You've no doubt heard of "ghosting" and "gaslighting"—two online dating terms that have broken into the mainstream lexicon with the prevalence of dating apps like Tinder and Happn—but how about "breadcrumbing?" To gain insight into the latest phenomenon in modern dating, we asked Kelly Campbell, PhD, an associate professor of psychology and human development at California State University, San Bernardino, to weigh in.
According to Campbell, breadcrumbing "is leading someone on romantically using online or electronic forums (think: social media or texting) to keep someone's interest in you, even if you never intend to become romantically involved with them." Much like ghosting and gaslighting, breadcrumbing is essentially an emotionally manipulative tactic designed to make someone dependent on you (or vice versa, depending on the exact relationship dynamic).
Ahead Campbell breaks down the psychology behind breadcrumbing in relationships, including the red flags to watch for, the reasoning behind the manipulative behavior, and how to navigate the next steps.
The Reg Flags
They are less invested in getting together than you are.
"[Breadcrumbers] make plans with you but cancel or don't show up, and they seem too busy for you," explains Campbell. They might even go absent for periods of time, she adds.
You never know where you stand with them.
According to Campbell, breadcrumbers "are sporadic, inconsistent, and unpredictable in their expression of interest" in you.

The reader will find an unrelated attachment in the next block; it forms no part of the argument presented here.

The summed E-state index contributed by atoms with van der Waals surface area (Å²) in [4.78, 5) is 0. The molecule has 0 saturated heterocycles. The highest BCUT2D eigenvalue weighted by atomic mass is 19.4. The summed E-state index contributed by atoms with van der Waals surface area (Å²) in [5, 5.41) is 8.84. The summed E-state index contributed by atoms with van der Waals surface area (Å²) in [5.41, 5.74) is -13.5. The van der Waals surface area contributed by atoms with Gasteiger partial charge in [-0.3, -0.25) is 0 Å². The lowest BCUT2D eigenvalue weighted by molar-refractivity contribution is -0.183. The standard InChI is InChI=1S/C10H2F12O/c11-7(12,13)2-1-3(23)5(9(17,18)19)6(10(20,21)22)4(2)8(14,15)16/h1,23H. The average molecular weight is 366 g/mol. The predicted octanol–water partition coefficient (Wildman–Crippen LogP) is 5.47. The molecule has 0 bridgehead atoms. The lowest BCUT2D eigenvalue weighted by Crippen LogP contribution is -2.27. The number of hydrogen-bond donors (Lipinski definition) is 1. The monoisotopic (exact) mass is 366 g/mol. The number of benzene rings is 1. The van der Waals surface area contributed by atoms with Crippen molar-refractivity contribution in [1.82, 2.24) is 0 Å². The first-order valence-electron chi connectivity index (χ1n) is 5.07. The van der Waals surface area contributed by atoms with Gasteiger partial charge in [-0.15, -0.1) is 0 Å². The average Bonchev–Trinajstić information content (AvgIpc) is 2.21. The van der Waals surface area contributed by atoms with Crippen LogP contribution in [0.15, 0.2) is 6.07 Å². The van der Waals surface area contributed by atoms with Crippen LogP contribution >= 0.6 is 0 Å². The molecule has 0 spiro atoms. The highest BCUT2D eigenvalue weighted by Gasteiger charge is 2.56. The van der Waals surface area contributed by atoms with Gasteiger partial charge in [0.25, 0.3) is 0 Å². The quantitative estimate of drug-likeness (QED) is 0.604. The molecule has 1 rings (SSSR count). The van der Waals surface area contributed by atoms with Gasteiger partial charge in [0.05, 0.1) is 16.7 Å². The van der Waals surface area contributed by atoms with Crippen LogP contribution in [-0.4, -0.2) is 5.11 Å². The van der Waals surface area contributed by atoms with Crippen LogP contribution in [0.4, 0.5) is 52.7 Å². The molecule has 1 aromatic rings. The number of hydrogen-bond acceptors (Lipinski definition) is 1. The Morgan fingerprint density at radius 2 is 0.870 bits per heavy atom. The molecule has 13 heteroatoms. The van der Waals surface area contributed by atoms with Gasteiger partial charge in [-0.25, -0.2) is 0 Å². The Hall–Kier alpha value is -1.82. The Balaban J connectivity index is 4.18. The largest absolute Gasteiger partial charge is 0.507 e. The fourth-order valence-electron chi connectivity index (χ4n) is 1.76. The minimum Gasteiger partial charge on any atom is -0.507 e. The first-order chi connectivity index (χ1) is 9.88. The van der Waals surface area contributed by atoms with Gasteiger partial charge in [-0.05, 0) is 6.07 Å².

They seem warm toward you but then turn cold.
For instance, "they take a long time to respond to your messages," offers Campbell as an example of this behavior.
You can't understand or explain their actions.
"You are often left confused or frustrated after interacting with them," Campbell elaborates.
According to Campbell, people engage in breadcrumbing "because their self-esteem is impacted by how much attention they can secure from others." Although the exact reasons for the behavior can vary, there are a few psychological patterns she points to as to why people do it.
They feel better about themselves.
"The more interest from others they maintain, the better they feel about themselves," she explains.
They need validation from others.
"They don't feel comfortable or confident unless they get constant reassurance from others that they are worthy or valuable," says Campbell.
"Often, these individuals have a personality characterized by narcissism as well as a game-playing, shallow approach to relationships," she observes. "They don't feel guilty about manipulating others and playing with people's emotions."
They're already in a relationship.
"Another reason this can happen is that they are already in a relationship with someone yet are still seeking attention from others," Campbell divulges.
The Next Steps
First and foremost, "the solution is to work on yourself," says Campbell. Augment your self-esteem by engaging in activities that you excel at and by treating yourself kindly, she offers. "Engage in self-care, use positive self-talk," Campbell advises.
Taking care of your own well-being is an important step in boosting your self-esteem, according to Campbell. "You set the example for how others should treat you, so don't tolerate poor treatment," she explains. "You deserve someone who is willing to give you the same amount of attention you are willing to invest."
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Next up: This is how compatible you and your partner are based on your Myers-Briggs type.